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WASHINGTON — Representative Steve King has compared illegal immigrants to livestock. He tried last week to overthrow House Speaker John Boehner for being too moderate. And he was quick to defend a colleague who spoke before a white supremacist group in 2002, saying, “Jesus dined with tax collectors and sinners.”

King could also play an important role in choosing the 2016 Republican nominee. A politician who delights Tea Party activists, riles liberals, and infuriates the Republican establishment, King is gathering outsized influence in presidential politics as a gatekeeper in the first caucus state, Iowa, and with a following that is attracting even moderates such as New Jersey Governor Chris Christie.

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It puts him at the fulcrum of the continuing debate about the heart and soul of the Republican Party, as well as the potential perils of Iowa’s role in the presidential nominating contest. He also illustrates the irresistible tug of conservative activists in the GOP primary — because they have the most energy and can field ground troops and build excitement — as well as the worries that the party will go too far in catering to them.

“He represents the conservative conscience in Iowa,” said Craig Robinson, a former political director of the Iowa Republican Party who now runs the influential website the Iowa Republican. “For what the conservative activist is thinking and feeling in Iowa, Steve King is a reflection of that.”

In two weeks, King will host a forum in Des Moines that will feature some of the top presidential hopefuls in what is billed as a kickoff to the state’s yearlong evaluation of the presidential contenders.

Among those expected to attend the Iowa Freedom Summit, which is also hosted by Citizens United, are Christie, former governor of Arkansas Mike Huckabee, Senator Ted Cruz of Texas, Governor Rick Perry of Texas, former senator Rick Santorum, and the neurologist-turned-conservative firebrand Ben Carson. Former House speaker Newt Gingrich, developer and television personality Donald Trump, and former vice presidential nominee Sarah Palin also are planning to attend.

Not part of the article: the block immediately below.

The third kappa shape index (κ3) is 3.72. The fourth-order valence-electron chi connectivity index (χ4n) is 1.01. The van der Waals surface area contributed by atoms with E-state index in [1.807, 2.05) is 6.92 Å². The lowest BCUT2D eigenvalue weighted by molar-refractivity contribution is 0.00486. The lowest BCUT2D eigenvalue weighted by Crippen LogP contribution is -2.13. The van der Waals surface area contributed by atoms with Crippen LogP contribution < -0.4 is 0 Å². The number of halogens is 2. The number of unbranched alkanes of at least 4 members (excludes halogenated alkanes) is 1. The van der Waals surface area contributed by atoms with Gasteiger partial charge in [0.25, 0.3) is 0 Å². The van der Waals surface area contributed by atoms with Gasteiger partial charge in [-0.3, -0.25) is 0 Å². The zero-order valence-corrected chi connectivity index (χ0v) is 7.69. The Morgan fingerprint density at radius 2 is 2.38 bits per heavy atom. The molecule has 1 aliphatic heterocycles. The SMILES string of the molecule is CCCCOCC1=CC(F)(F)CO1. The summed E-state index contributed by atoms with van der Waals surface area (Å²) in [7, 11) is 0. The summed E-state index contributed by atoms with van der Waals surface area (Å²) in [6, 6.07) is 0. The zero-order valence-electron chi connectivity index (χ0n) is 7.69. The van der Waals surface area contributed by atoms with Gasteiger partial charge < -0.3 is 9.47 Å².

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“I’m very, very happy with the slate we have,” King said in an interview. “I want to provide access for the candidates to the Iowa activists, and I want to provide access for the activists to the candidates.”

But others in the party worry about King’s influence, particularly at a time when some Republicans are trying to use more inclusive rhetoric and broaden their outreach to minorities. After Mitt Romney lost the 2012 presidential election, the Republican National Committee produced a report concluding that it needed to do far more to reach out to Hispanics, the fastest-growing segment of the electorate.

“I’m a strong advocate of immigration reform, and the Republican Party cannot have Steve King be its spokesman on this issue if it hopes to prosper,” said Fergus Cullen, the former chairman of the New Hampshire Republican Party. “Responsible people can disagree on the issue, but he’s clearly a guy that likes to exploit it for political purpose and goes out of his way to use inflammatory rhetoric.”

“Responsible candidates should find an excuse not to go there,” he added. “I’m disappointed that Chris Christie has accepted the invitation to go to this.”

Christie supporters say that he could benefit by appealing to some of the conservative elements in the party, broadening his appeal beyond his more moderate base.